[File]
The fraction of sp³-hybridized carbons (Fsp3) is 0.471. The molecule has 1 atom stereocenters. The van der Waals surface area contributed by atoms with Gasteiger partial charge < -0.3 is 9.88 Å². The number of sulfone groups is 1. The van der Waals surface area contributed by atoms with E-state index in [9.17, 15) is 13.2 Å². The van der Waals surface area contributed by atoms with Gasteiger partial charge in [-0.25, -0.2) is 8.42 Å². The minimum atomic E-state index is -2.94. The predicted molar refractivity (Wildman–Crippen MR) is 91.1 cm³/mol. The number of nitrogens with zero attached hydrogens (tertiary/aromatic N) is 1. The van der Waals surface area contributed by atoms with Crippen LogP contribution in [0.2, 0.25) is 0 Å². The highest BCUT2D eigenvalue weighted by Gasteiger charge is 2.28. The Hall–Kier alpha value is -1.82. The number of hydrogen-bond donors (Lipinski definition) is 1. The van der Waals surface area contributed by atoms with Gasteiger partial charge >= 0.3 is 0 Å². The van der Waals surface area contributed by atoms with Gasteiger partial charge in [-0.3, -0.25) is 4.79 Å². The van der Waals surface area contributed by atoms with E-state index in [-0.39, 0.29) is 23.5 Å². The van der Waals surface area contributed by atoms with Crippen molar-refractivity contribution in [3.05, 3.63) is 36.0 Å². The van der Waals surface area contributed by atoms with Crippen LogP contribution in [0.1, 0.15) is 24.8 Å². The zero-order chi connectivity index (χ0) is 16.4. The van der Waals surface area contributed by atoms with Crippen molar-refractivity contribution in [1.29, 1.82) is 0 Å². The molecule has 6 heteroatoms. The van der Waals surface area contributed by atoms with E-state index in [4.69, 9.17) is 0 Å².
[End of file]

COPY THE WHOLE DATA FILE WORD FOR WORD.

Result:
The fraction of sp³-hybridized carbons (Fsp3) is 0.471. The molecule has 1 atom stereocenters. The van der Waals surface area contributed by atoms with Gasteiger partial charge < -0.3 is 9.88 Å². The number of sulfone groups is 1. The van der Waals surface area contributed by atoms with E-state index in [9.17, 15) is 13.2 Å². The van der Waals surface area contributed by atoms with Gasteiger partial charge in [-0.25, -0.2) is 8.42 Å². The minimum atomic E-state index is -2.94. The predicted molar refractivity (Wildman–Crippen MR) is 91.1 cm³/mol. The number of nitrogens with zero attached hydrogens (tertiary/aromatic N) is 1. The van der Waals surface area contributed by atoms with Crippen LogP contribution in [0.2, 0.25) is 0 Å². The highest BCUT2D eigenvalue weighted by Gasteiger charge is 2.28. The Hall–Kier alpha value is -1.82. The number of hydrogen-bond donors (Lipinski definition) is 1. The van der Waals surface area contributed by atoms with Gasteiger partial charge >= 0.3 is 0 Å². The van der Waals surface area contributed by atoms with Gasteiger partial charge in [-0.3, -0.25) is 4.79 Å². The van der Waals surface area contributed by atoms with E-state index in [-0.39, 0.29) is 23.5 Å². The van der Waals surface area contributed by atoms with Crippen molar-refractivity contribution in [3.05, 3.63) is 36.0 Å². The van der Waals surface area contributed by atoms with Crippen LogP contribution in [0.1, 0.15) is 24.8 Å². The zero-order chi connectivity index (χ0) is 16.4. The van der Waals surface area contributed by atoms with Crippen molar-refractivity contribution in [1.29, 1.82) is 0 Å². The molecule has 6 heteroatoms. The van der Waals surface area contributed by atoms with E-state index in [4.69, 9.17) is 0 Å².